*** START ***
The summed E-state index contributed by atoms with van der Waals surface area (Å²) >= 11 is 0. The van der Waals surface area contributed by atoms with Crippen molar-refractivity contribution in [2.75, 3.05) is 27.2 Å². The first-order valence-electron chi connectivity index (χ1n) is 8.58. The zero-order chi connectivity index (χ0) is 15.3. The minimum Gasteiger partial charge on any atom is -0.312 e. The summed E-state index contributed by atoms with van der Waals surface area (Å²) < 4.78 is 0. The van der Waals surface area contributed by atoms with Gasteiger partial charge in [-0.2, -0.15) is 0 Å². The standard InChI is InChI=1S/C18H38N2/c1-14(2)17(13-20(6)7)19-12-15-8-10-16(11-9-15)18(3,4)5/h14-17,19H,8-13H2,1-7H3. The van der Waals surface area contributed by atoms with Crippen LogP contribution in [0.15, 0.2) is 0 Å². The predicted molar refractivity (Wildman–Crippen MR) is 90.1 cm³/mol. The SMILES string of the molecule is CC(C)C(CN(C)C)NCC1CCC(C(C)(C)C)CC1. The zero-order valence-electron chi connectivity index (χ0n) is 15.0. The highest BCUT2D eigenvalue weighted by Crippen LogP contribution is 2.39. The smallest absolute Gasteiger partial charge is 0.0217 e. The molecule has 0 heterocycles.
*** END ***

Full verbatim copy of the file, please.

The summed E-state index contributed by atoms with van der Waals surface area (Å²) >= 11 is 0. The van der Waals surface area contributed by atoms with Crippen molar-refractivity contribution in [2.75, 3.05) is 27.2 Å². The first-order valence-electron chi connectivity index (χ1n) is 8.58. The zero-order chi connectivity index (χ0) is 15.3. The minimum Gasteiger partial charge on any atom is -0.312 e. The summed E-state index contributed by atoms with van der Waals surface area (Å²) < 4.78 is 0. The van der Waals surface area contributed by atoms with Gasteiger partial charge in [-0.2, -0.15) is 0 Å². The standard InChI is InChI=1S/C18H38N2/c1-14(2)17(13-20(6)7)19-12-15-8-10-16(11-9-15)18(3,4)5/h14-17,19H,8-13H2,1-7H3. The van der Waals surface area contributed by atoms with Crippen LogP contribution in [0.15, 0.2) is 0 Å². The predicted molar refractivity (Wildman–Crippen MR) is 90.1 cm³/mol. The SMILES string of the molecule is CC(C)C(CN(C)C)NCC1CCC(C(C)(C)C)CC1. The zero-order valence-electron chi connectivity index (χ0n) is 15.0. The highest BCUT2D eigenvalue weighted by Crippen LogP contribution is 2.39. The smallest absolute Gasteiger partial charge is 0.0217 e. The molecule has 0 heterocycles.